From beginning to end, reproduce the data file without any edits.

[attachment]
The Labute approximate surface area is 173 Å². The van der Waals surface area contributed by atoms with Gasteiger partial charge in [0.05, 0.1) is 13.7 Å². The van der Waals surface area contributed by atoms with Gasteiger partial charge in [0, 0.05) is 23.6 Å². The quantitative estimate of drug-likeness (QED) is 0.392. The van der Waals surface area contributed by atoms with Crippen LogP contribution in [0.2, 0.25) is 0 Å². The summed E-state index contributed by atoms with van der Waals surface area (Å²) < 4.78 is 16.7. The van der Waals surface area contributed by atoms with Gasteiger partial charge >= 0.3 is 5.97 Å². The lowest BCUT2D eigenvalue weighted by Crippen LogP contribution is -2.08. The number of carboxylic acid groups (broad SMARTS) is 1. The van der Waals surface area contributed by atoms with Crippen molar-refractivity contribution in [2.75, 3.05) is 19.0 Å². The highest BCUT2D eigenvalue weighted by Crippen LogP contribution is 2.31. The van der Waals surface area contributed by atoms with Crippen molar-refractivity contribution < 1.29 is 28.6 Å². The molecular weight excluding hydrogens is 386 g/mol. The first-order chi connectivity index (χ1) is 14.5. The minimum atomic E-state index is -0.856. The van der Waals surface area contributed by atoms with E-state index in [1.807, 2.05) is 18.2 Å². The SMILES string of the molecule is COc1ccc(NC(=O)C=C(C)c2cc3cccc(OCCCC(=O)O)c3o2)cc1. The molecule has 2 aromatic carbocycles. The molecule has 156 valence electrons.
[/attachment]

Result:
The Labute approximate surface area is 173 Å². The van der Waals surface area contributed by atoms with Gasteiger partial charge in [0.05, 0.1) is 13.7 Å². The van der Waals surface area contributed by atoms with Gasteiger partial charge in [0, 0.05) is 23.6 Å². The quantitative estimate of drug-likeness (QED) is 0.392. The van der Waals surface area contributed by atoms with Crippen LogP contribution in [0.2, 0.25) is 0 Å². The summed E-state index contributed by atoms with van der Waals surface area (Å²) < 4.78 is 16.7. The van der Waals surface area contributed by atoms with Gasteiger partial charge >= 0.3 is 5.97 Å². The lowest BCUT2D eigenvalue weighted by Crippen LogP contribution is -2.08. The number of carboxylic acid groups (broad SMARTS) is 1. The van der Waals surface area contributed by atoms with Crippen molar-refractivity contribution in [2.75, 3.05) is 19.0 Å². The highest BCUT2D eigenvalue weighted by Crippen LogP contribution is 2.31. The van der Waals surface area contributed by atoms with Crippen molar-refractivity contribution < 1.29 is 28.6 Å². The molecular weight excluding hydrogens is 386 g/mol. The first-order chi connectivity index (χ1) is 14.5. The minimum atomic E-state index is -0.856. The van der Waals surface area contributed by atoms with E-state index in [1.807, 2.05) is 18.2 Å². The SMILES string of the molecule is COc1ccc(NC(=O)C=C(C)c2cc3cccc(OCCCC(=O)O)c3o2)cc1. The molecule has 2 aromatic carbocycles. The molecule has 156 valence electrons.